As I’ve mentioned in the past on here, one of my other passions is music (in fact, this is a passion that has dominated far more of my life than books and reading). I used to spend hours each day investigating new bands, albums, songs – subscribing to multiple magazines (even importing them from the US). I even ran a little fanzine, “MWRI” – a Terry Pratchett reference, “Music With Rocks In” (even then, I was a SFF fan). Recently, however, I’ve been listening to less new music.
Partly, this grew from an impression that things were starting to stagnate a little in the rock and metal communities. “Heavier and Louder” were the order of the decade, it seemed. I like plenty of groove and melody, though, so when ever some of my favourite bands started to conform to the “bludgeon thy listener unto death” gospel of rock, I lost ever-more interest, narrowing the number of bands I followed religiously. True, this is just a personal impression resulting from exposure to what felt like endless hardcore clones. Nevertheless, I felt slightly disillusioned with the scene I had called home since I bought Guns ‘n’ Roses’ Use Your Illusion I and Iron Maiden’s Fear of the Dark as a kid (I should thank Chris Green, a school friend, for lending me his discman and these two albums when I was ill – eternal gratitude). Although, I think Bruce Springsteen’s Born in the USA was the first album I loved (not as “hard” rock, but still part of the same larger community, I’ve always thought).
Over the past couple of years, though, melody and groove seem to be making a massive come-back, as bands and fans remember that it’s rock and roll, and that there’s nothing wrong with writing hooks. One of my favourite bands, Five Finger Death Punch, have been releasing consistently excellent (and progressively better) albums each year. Trivium rediscovered their love of classic, Metallica-esque metal, and released a stunning album. And so on. Recently, I finally discovered to new (for me) bands that write in the bounds of my tastes: HEARTIST and ASKING ALEXANDRIA.
HEARTIST is actually a new band – their debut EP, Nothing You Don’t Deserve was released last year by Roadrunner Records (to whom I used to be a staunch, buy-everything devotee). I have a great many fond memories of interviewing RR bands, getting into their gigs for free (I was, quite literally, “On the guest list” – which made me feel oh-so-special). Nothing You Don’t Deserve is a pretty solid EP, too – a perfect introduction to their music, if you haven’t come across their music videos on YouTube – as, I’m sure, most people now do when discovering new bands (remember MySpace? Yeah…). The band mixes a lot of influences into a very modern-sounding punk-rock-metal melange. “Heart of Gold”, for example, has elements of Linkin Park and Funeral For A Friends more radio-friendly sounds, but still sounds different enough to not be a rip-off. Probably the best two songs on the disc, which meld a number of their influences and tempos, are “Where Did I Go Wrong?”…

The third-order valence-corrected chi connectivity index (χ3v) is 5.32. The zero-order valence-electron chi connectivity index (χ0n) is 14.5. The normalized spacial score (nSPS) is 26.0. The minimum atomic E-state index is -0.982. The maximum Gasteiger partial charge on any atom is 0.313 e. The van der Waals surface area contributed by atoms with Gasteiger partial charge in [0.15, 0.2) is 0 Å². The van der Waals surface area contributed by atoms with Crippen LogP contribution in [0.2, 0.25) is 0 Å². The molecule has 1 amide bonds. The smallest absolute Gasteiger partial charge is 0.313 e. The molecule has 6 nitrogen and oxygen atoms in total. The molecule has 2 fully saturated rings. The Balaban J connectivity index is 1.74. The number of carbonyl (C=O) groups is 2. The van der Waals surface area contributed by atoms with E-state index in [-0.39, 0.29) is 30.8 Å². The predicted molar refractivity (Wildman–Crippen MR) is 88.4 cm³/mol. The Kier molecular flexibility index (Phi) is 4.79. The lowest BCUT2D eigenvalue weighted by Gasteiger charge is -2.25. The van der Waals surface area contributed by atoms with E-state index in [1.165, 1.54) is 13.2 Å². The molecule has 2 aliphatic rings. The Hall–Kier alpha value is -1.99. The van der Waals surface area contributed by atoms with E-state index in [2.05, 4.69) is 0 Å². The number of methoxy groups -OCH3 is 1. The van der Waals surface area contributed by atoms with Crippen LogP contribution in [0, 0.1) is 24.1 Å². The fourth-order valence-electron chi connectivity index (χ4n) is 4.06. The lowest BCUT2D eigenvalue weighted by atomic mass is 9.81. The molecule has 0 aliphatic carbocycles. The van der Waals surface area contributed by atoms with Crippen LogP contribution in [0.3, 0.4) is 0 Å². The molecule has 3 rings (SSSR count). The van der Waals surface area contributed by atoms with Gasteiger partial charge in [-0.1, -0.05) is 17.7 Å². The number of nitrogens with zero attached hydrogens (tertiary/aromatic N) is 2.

… and “The Answer”.
If you get the chance, I’d recommend them very highly.
ASKING ALEXANDRIA are a pretty well-established metalcore band, but I only sat up and took notice when I stumbled across their video for “The Death of Me”, from their latest album From Death To Destiny (Sumerian Records):
As it turned out, this is actually the Rock Version of the song – the main album version is a fair bit heavy, with melodies that are more understated, but by no means absent.
These guys have added a hell of a lot more groove-elements and melody than in their previous albums. And it works really well. They’re still firmly in the metalcore camp, but damn they can pen some catchy songs. Some songs on From Death To Destiny are far more commercial and less aggro – such as “Poison”, “Moving On” (reminiscent of Bon Jovi, this one), “White Line Fever” and “The Road”. But the aforementioned “The Death of Me” and “Run Free” are sufficiently heavy to please metalheads of yore. Here’s the video for “Run Free”, which highlights perfectly their heavy groove and soaring melodies…
I love this album, and it’s been on near-constant rotation since I bought it. Very highly recommended.